Last I heard/read, some mathematician had proved the existence of 11 dimensional realms. I haven’t been able to get my head around our four dimensional reality (including time), let alone more dimensions than that. Nevertheless, for some, the subject is the most wonderful sanctuary.

    • Scott Preston says :

      In the human dialogue with Nature, mathematics is the language of discourse, the lingua franca, as it were. It’s often debated whether mathematics is just a language of description or expresses the real structure of the universe. Well, it’s both. I prefer the notion of our “dialogue with Nature”.

      There are different “languages” in the human repetoire to dialogue with all aspects of reality — mathematics for the outer, poetry (or art, music) for the inner, prophetic speech and political speech. The four “Ps” I call philosophy, poetics, prophetics, politics, for these are the representatives of the four structures of consciousness that comprise the human totality — the mental-rational, the magical, the mythical, and the archaic, and these correspond to the “Four Directions” of the Sacred Hoop and to “The Guardians of the Four Directions” in Buddhism. They also correspond to the four functions of consciousness as conceived by Jung — thinking, sensing, feeling, intuiting (willing should be in there somewhere?). Every language has developed a “specialist” jargon for expressing these functions, and sometimes overdeveloped them at the expense of the others.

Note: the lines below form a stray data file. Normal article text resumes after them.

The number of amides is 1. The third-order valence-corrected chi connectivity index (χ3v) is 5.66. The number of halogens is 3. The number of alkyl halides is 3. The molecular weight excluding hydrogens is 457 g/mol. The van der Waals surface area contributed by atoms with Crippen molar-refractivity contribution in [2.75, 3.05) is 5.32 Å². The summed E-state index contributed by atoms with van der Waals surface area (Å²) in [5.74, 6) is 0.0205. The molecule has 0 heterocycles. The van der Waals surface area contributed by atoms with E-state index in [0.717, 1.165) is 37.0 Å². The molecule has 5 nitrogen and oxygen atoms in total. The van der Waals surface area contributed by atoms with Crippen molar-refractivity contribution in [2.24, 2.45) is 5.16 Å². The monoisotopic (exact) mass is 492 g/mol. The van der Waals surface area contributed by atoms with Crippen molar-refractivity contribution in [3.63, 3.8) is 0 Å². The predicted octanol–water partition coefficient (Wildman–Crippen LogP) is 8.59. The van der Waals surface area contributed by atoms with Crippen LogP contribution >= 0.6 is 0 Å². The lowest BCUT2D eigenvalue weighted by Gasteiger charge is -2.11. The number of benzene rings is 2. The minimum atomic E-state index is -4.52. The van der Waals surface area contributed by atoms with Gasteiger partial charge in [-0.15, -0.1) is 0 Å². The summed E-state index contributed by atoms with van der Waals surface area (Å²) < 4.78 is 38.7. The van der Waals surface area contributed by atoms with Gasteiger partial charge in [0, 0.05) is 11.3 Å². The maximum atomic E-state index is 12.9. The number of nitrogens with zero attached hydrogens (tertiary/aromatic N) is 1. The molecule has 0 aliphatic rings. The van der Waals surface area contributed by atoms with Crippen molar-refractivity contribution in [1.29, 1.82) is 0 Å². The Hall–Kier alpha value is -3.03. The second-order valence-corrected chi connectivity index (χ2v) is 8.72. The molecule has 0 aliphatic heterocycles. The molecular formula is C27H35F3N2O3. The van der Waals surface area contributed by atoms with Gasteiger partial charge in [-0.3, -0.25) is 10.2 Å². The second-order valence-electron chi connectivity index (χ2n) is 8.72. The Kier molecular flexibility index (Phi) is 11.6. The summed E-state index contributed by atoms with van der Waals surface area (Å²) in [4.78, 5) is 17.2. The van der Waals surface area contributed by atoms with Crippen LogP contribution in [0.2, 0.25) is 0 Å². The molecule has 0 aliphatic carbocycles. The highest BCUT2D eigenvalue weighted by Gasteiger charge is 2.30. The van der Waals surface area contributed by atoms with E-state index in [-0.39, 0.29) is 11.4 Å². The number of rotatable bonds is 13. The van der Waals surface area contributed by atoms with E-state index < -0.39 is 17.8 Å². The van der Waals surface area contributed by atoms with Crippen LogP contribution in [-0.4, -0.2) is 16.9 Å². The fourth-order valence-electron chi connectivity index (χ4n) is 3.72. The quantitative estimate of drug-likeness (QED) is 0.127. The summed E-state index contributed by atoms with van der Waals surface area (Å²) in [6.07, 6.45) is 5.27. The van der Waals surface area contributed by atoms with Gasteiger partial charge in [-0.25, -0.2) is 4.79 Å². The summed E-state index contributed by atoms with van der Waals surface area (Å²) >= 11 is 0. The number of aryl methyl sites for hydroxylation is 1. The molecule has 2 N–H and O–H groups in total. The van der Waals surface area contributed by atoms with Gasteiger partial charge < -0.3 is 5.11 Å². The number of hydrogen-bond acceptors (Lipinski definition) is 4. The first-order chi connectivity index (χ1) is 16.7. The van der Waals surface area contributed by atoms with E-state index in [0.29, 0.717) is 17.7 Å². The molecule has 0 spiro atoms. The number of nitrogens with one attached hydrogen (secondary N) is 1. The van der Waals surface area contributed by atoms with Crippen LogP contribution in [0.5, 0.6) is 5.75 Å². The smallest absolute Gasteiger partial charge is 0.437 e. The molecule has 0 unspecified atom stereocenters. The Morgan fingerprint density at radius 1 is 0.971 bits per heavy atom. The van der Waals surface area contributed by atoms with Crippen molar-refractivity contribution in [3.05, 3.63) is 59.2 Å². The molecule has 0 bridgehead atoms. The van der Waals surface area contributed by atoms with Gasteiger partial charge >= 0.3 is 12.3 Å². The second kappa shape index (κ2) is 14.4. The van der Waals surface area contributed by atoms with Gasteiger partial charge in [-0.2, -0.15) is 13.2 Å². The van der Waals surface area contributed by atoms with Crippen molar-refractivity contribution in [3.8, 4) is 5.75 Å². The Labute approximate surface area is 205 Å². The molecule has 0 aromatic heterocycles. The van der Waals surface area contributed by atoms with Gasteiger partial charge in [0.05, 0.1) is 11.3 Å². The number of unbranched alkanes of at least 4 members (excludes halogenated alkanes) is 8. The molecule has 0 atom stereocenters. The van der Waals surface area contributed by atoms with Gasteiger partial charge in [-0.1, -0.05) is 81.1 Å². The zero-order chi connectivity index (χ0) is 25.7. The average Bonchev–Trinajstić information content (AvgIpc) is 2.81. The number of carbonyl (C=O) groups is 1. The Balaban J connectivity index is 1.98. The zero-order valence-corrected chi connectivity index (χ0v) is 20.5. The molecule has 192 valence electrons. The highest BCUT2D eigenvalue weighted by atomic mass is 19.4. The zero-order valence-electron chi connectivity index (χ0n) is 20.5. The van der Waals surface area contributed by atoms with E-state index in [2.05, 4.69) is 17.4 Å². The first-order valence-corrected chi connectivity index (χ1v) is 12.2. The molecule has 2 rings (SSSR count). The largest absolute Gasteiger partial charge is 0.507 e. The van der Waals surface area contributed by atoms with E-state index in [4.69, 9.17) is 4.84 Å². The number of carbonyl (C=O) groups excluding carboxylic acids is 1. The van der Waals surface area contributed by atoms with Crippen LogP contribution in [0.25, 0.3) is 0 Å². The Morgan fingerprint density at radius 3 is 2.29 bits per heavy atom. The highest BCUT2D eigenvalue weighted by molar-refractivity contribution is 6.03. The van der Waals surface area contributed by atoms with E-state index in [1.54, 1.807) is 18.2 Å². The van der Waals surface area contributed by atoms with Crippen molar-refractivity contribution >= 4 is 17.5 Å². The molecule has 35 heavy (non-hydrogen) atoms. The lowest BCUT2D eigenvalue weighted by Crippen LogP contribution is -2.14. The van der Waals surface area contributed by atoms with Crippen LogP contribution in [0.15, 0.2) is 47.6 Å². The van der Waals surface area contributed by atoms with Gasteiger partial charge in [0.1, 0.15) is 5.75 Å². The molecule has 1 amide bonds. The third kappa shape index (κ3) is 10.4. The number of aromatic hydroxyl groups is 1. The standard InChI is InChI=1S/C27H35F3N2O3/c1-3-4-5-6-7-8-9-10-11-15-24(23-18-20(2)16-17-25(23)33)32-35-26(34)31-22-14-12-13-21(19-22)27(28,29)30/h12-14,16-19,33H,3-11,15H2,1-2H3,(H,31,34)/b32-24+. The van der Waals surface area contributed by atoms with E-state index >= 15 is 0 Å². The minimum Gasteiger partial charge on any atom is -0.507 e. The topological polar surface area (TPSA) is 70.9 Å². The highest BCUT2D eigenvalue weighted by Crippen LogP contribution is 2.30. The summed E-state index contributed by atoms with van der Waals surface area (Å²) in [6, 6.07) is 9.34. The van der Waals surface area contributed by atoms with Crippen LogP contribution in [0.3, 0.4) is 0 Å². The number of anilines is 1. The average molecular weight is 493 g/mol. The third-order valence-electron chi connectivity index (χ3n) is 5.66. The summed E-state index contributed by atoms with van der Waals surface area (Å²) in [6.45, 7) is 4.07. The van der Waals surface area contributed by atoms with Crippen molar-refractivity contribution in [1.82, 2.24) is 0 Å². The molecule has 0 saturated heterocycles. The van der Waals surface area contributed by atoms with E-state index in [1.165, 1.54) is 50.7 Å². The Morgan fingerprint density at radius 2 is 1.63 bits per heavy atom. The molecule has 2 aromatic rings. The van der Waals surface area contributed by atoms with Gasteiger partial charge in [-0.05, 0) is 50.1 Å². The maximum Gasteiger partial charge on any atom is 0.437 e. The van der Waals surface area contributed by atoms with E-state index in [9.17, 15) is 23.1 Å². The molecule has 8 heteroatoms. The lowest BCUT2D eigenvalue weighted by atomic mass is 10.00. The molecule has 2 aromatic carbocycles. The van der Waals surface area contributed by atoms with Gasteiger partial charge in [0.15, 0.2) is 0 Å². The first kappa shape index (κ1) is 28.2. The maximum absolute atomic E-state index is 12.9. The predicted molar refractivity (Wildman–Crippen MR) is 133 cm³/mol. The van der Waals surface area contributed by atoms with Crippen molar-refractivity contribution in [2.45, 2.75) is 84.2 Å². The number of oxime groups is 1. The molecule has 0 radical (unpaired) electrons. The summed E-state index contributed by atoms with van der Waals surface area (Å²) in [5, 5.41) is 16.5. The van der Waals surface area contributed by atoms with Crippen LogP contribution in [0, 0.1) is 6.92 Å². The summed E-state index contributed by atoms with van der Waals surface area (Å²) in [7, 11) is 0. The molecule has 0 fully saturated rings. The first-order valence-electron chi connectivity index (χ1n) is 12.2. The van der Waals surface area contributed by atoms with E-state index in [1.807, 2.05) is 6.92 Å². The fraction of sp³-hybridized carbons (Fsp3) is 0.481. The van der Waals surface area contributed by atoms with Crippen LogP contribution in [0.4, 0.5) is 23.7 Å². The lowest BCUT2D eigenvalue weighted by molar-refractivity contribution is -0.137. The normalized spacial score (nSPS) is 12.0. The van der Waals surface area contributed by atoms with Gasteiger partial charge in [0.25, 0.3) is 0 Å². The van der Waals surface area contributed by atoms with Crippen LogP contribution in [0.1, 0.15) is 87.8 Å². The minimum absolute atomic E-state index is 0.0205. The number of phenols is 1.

This overspecialisation of consciousness function is expressed as the tyranny of one of the four Ps. This is how we diagnose the wellness or sickness of a society ie, it’s lack of integrity. Integrality is really the balance of the four Ps in the daily circulation of speech — through the four directions, the four guardians. That’s why a mandala is a more appropriate symbol to represent our reality than the pyramid.

      There’s a new science — or a new sociology — waiting in the proper interpretation of grammatical speech, for we don’t really speak one language per se, but these four — a philosophical-scientific language, a prophetic language, a poetic language, and a political language. They are four because the human form is fourfold.

      Only on rare occasions in human history have they achieved balance. One of those occasions was the Renaissance. In what we call “Golden Ages” they all tend to flourish together.

      • LittleBigMan says :